CRS Issue Statement on Health Care Reform Page: 2 of 5
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CRS Issue Statement on Health Care Reform
O n March 23, 2010, President Obama signed health reform legislation into law-the
Patient Protection and Affordable Care Act (PPACA, P.L. 111-148), some provisions of
which were amended by the Health Care and Education Reconciliation Act of 2010 (P.L.
Regarding private health insurance, PPACA will be fully implemented in 2014, when most
individuals, large employers, and health plans are to meet certain coverage requirements. PPACA
will restructure the private health insurance market, particularly for individuals purchasing
coverage on their own (who may qualify for premium credits) and small businesses, partly by
supporting states' creation of "American Health Benefit Exchanges" through which eligible
individuals and small businesses can access private insurers' plans. Private health insurance
provisions that take effect prior to 2014 (including some this year) include the following: ending
lifetime and unreasonable annual limits on benefits, prohibiting rescissions of health insurance
policies, requiring coverage of preventive services and immunizations, extending dependant
coverage up to age 26, capping insurance companies' non-medical administrative expenditures,
guaranteeing coverage for preexisting health conditions for enrollees under age 19, and providing
assistance for those who are uninsured because of a preexisting condition.
PPACA raises revenues to pay for expanded health insurance coverage by imposing excise taxes
and fees on industries in the health care sector, limiting tax-advantaged health accounts, and
increasing the Medicare payroll tax on upper-income households and adding an additional tax on
net investment income on upper-income households. The new laws will also eliminate the
deduction for expenses allocable to the Medicare Part D subsidy.
PPACA makes numerous changes to the Medicare program that will impact provider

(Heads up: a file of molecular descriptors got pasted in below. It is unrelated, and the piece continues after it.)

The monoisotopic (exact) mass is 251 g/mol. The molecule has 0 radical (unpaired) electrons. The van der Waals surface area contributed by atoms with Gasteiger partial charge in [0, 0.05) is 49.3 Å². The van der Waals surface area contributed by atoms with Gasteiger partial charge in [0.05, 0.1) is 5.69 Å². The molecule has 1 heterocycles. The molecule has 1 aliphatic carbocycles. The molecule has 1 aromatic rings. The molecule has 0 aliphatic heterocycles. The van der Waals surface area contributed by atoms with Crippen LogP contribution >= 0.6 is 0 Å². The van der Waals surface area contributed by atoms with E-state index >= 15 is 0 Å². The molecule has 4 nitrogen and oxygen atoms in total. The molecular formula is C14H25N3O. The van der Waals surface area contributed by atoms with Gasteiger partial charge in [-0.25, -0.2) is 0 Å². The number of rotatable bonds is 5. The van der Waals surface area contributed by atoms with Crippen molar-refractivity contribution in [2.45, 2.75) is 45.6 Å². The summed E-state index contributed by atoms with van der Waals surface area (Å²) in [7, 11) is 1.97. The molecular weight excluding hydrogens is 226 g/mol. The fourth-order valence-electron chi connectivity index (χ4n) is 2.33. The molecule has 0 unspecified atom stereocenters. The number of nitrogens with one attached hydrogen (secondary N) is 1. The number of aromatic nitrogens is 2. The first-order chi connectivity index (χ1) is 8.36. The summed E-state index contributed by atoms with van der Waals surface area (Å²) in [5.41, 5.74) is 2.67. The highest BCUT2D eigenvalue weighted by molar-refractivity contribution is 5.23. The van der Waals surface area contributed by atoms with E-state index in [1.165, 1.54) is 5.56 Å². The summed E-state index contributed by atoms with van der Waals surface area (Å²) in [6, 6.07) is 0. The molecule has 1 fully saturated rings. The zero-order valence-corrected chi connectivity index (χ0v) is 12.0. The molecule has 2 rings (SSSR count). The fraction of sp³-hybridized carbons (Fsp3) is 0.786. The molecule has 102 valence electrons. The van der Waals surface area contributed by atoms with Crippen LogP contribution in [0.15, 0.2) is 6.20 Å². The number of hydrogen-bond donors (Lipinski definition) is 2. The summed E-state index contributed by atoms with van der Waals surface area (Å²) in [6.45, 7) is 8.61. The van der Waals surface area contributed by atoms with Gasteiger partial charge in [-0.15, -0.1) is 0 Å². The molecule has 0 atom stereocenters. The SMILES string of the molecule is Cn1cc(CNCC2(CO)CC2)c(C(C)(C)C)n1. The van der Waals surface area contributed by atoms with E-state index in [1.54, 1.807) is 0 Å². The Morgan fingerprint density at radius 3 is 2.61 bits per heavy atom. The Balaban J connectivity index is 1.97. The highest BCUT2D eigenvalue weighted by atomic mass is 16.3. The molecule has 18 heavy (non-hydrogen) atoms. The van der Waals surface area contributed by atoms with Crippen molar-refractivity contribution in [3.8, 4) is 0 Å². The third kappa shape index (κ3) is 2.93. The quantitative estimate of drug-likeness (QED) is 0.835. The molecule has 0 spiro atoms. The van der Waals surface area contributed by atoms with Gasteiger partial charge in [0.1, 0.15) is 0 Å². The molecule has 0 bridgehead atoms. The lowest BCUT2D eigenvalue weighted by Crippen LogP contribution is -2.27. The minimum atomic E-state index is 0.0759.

reimbursements, provide incentives to increase the quality and efficiency of care, and enhance
certain Medicare benefits. For instance, major savings are expected from constraining Medicare's
annual payment increases for certain providers, basing payment rates in the Medicare Advantage
program on average bids, reducing payments to hospitals that serve a large number of low-
income patients, and creating an independent Medicare Advisory Board to make changes in
Medicare payment rates. Other provisions in PPACA address more systemic issues such as
increasing the efficiency and quality of Medicare services, and strengthening program integrity.
For example, PPACA requires the establishment of a national, voluntary pilot program that
bundles payments for physician, hospital and post-acute care services with the goal of improving
patient care and reducing spending. Another provision adjusts payments to hospitals for
readmissions related to certain potentially preventable conditions. Additionally, PPACA increases
funding for anti-fraud activities, and subjects providers and suppliers to enhanced screening
before allowing them to participate in the Medicare program. PPACA also improves some
benefits provided to Medicare beneficiaries. For instance, Medicare prescription drug program
enrollees will receive a 50% discount off the price of brand name drugs during the coverage gap
(the "doughnut hole") starting in 2011, and the coverage gap will be phased out by 2020. Other
provisions expand assistance for some low-income beneficiaries enrolled in the Medicare drug
program, and eliminate beneficiary copayments for certain preventive care services.
Beginning in 2014, or sooner at state option, nonelderly, non-pregnant individuals with income
below 133% of the federal poverty level (FPL) will be newly eligible for Medicaid. From 2014 to
2016, the federal government will cover 100% of the Medicaid costs of these newly eligible
individuals, with the percentage dropping to 90% (with states covering the difference) by 2020.
This change represents the most significant expansion of Medicaid eligibility in many years. In
addition, the health reform law adds new mandatory benefits to Medicaid, including, for example,
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CRS Issue Statement on Health Care Reform, report, April 6, 2010; Washington D.C.. (digital.library.unt.edu/ark:/67531/metadc811400/m1/2/: accessed December 14, 2017), University of North Texas Libraries, Digital Library, digital.library.unt.edu; crediting UNT Libraries Government Documents Department.